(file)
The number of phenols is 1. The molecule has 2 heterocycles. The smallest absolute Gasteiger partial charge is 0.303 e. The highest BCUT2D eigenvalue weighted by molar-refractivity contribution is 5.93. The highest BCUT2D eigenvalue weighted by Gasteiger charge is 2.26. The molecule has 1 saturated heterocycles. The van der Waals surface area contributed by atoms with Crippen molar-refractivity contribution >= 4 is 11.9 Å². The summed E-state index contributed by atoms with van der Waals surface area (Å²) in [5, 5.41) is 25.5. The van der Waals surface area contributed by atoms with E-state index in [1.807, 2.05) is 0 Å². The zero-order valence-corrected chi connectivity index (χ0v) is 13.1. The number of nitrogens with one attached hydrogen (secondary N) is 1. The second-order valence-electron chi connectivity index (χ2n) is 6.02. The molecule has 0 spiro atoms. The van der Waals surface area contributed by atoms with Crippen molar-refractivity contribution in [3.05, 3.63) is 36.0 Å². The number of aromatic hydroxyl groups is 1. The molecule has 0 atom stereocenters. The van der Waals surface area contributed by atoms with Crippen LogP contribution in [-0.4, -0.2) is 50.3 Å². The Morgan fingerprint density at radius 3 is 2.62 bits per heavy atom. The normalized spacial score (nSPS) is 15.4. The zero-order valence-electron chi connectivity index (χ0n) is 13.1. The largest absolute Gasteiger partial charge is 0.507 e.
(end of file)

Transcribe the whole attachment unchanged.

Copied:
The number of phenols is 1. The molecule has 2 heterocycles. The smallest absolute Gasteiger partial charge is 0.303 e. The highest BCUT2D eigenvalue weighted by molar-refractivity contribution is 5.93. The highest BCUT2D eigenvalue weighted by Gasteiger charge is 2.26. The molecule has 1 saturated heterocycles. The van der Waals surface area contributed by atoms with Crippen molar-refractivity contribution >= 4 is 11.9 Å². The summed E-state index contributed by atoms with van der Waals surface area (Å²) in [5, 5.41) is 25.5. The van der Waals surface area contributed by atoms with E-state index in [1.807, 2.05) is 0 Å². The zero-order valence-corrected chi connectivity index (χ0v) is 13.1. The number of nitrogens with one attached hydrogen (secondary N) is 1. The second-order valence-electron chi connectivity index (χ2n) is 6.02. The molecule has 0 spiro atoms. The van der Waals surface area contributed by atoms with Crippen molar-refractivity contribution in [3.05, 3.63) is 36.0 Å². The number of aromatic hydroxyl groups is 1. The molecule has 0 atom stereocenters. The van der Waals surface area contributed by atoms with Crippen LogP contribution in [-0.4, -0.2) is 50.3 Å². The Morgan fingerprint density at radius 3 is 2.62 bits per heavy atom. The normalized spacial score (nSPS) is 15.4. The zero-order valence-electron chi connectivity index (χ0n) is 13.1. The largest absolute Gasteiger partial charge is 0.507 e.